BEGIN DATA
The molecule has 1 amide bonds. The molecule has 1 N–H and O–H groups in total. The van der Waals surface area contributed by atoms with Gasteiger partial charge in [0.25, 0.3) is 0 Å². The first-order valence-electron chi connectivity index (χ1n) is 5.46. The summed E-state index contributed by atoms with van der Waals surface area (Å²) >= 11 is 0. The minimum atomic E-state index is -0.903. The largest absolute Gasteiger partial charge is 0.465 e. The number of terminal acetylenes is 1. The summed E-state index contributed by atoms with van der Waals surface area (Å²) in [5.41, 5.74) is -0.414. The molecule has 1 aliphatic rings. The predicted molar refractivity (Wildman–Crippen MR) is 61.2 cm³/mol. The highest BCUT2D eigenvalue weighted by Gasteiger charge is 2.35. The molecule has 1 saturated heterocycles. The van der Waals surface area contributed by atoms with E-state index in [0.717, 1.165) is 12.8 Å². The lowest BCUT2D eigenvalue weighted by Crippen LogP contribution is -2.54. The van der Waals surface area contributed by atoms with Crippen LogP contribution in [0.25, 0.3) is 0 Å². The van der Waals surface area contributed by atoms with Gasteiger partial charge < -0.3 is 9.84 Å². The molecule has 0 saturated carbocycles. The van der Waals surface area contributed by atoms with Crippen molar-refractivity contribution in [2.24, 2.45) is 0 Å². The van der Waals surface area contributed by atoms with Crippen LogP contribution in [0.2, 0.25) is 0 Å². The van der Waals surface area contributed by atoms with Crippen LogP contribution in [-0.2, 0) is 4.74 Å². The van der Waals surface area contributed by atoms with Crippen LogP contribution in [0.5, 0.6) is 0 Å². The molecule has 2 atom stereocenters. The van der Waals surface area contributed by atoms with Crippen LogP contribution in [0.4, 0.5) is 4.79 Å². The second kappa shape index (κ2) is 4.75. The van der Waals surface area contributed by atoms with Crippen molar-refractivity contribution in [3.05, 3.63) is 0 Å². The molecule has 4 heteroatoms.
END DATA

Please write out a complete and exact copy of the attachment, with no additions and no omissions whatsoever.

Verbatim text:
The molecule has 1 amide bonds. The molecule has 1 N–H and O–H groups in total. The van der Waals surface area contributed by atoms with Gasteiger partial charge in [0.25, 0.3) is 0 Å². The first-order valence-electron chi connectivity index (χ1n) is 5.46. The summed E-state index contributed by atoms with van der Waals surface area (Å²) >= 11 is 0. The minimum atomic E-state index is -0.903. The largest absolute Gasteiger partial charge is 0.465 e. The number of terminal acetylenes is 1. The summed E-state index contributed by atoms with van der Waals surface area (Å²) in [5.41, 5.74) is -0.414. The molecule has 1 aliphatic rings. The predicted molar refractivity (Wildman–Crippen MR) is 61.2 cm³/mol. The highest BCUT2D eigenvalue weighted by Gasteiger charge is 2.35. The molecule has 1 saturated heterocycles. The van der Waals surface area contributed by atoms with E-state index in [0.717, 1.165) is 12.8 Å². The lowest BCUT2D eigenvalue weighted by Crippen LogP contribution is -2.54. The van der Waals surface area contributed by atoms with Crippen LogP contribution in [0.25, 0.3) is 0 Å². The van der Waals surface area contributed by atoms with Gasteiger partial charge < -0.3 is 9.84 Å². The molecule has 0 saturated carbocycles. The van der Waals surface area contributed by atoms with Crippen molar-refractivity contribution in [2.24, 2.45) is 0 Å². The van der Waals surface area contributed by atoms with Crippen LogP contribution in [0.2, 0.25) is 0 Å². The van der Waals surface area contributed by atoms with Crippen LogP contribution in [-0.2, 0) is 4.74 Å². The van der Waals surface area contributed by atoms with Crippen LogP contribution in [0.5, 0.6) is 0 Å². The molecule has 2 atom stereocenters. The van der Waals surface area contributed by atoms with Crippen LogP contribution in [0.4, 0.5) is 4.79 Å². The second kappa shape index (κ2) is 4.75. The van der Waals surface area contributed by atoms with Crippen molar-refractivity contribution in [3.05, 3.63) is 0 Å². The molecule has 4 heteroatoms.